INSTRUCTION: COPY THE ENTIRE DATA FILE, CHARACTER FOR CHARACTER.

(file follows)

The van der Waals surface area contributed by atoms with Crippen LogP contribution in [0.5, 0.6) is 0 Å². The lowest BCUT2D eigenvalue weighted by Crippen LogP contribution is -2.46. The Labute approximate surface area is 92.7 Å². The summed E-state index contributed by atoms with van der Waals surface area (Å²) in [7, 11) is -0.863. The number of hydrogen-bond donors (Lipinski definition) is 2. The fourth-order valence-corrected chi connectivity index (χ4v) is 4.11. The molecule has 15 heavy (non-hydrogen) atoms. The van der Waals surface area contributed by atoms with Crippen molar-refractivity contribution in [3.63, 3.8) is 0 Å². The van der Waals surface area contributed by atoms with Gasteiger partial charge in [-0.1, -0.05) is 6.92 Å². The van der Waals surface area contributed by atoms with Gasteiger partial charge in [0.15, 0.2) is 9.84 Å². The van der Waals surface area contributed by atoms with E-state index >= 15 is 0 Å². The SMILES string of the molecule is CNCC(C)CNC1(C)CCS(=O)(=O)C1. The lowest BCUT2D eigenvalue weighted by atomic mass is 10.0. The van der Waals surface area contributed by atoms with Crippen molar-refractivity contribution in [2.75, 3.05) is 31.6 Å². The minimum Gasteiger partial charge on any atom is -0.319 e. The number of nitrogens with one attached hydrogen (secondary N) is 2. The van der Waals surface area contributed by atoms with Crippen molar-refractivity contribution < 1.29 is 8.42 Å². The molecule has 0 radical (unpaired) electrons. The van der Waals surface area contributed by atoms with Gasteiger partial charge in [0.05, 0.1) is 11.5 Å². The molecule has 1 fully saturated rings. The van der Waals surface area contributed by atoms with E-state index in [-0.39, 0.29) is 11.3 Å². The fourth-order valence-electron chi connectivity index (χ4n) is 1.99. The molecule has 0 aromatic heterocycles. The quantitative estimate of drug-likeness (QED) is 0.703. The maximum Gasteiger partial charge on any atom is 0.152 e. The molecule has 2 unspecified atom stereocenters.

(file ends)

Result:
The van der Waals surface area contributed by atoms with Crippen LogP contribution in [0.5, 0.6) is 0 Å². The lowest BCUT2D eigenvalue weighted by Crippen LogP contribution is -2.46. The Labute approximate surface area is 92.7 Å². The summed E-state index contributed by atoms with van der Waals surface area (Å²) in [7, 11) is -0.863. The number of hydrogen-bond donors (Lipinski definition) is 2. The fourth-order valence-corrected chi connectivity index (χ4v) is 4.11. The molecule has 15 heavy (non-hydrogen) atoms. The van der Waals surface area contributed by atoms with Crippen molar-refractivity contribution in [3.63, 3.8) is 0 Å². The van der Waals surface area contributed by atoms with Gasteiger partial charge in [-0.1, -0.05) is 6.92 Å². The van der Waals surface area contributed by atoms with Gasteiger partial charge in [0.15, 0.2) is 9.84 Å². The van der Waals surface area contributed by atoms with E-state index >= 15 is 0 Å². The SMILES string of the molecule is CNCC(C)CNC1(C)CCS(=O)(=O)C1. The lowest BCUT2D eigenvalue weighted by atomic mass is 10.0. The van der Waals surface area contributed by atoms with Crippen molar-refractivity contribution in [2.75, 3.05) is 31.6 Å². The minimum Gasteiger partial charge on any atom is -0.319 e. The number of nitrogens with one attached hydrogen (secondary N) is 2. The van der Waals surface area contributed by atoms with Crippen molar-refractivity contribution < 1.29 is 8.42 Å². The molecule has 0 radical (unpaired) electrons. The van der Waals surface area contributed by atoms with Gasteiger partial charge in [0.05, 0.1) is 11.5 Å². The molecule has 1 fully saturated rings. The van der Waals surface area contributed by atoms with E-state index in [-0.39, 0.29) is 11.3 Å². The fourth-order valence-electron chi connectivity index (χ4n) is 1.99. The molecule has 0 aromatic heterocycles. The quantitative estimate of drug-likeness (QED) is 0.703. The maximum Gasteiger partial charge on any atom is 0.152 e. The molecule has 2 unspecified atom stereocenters.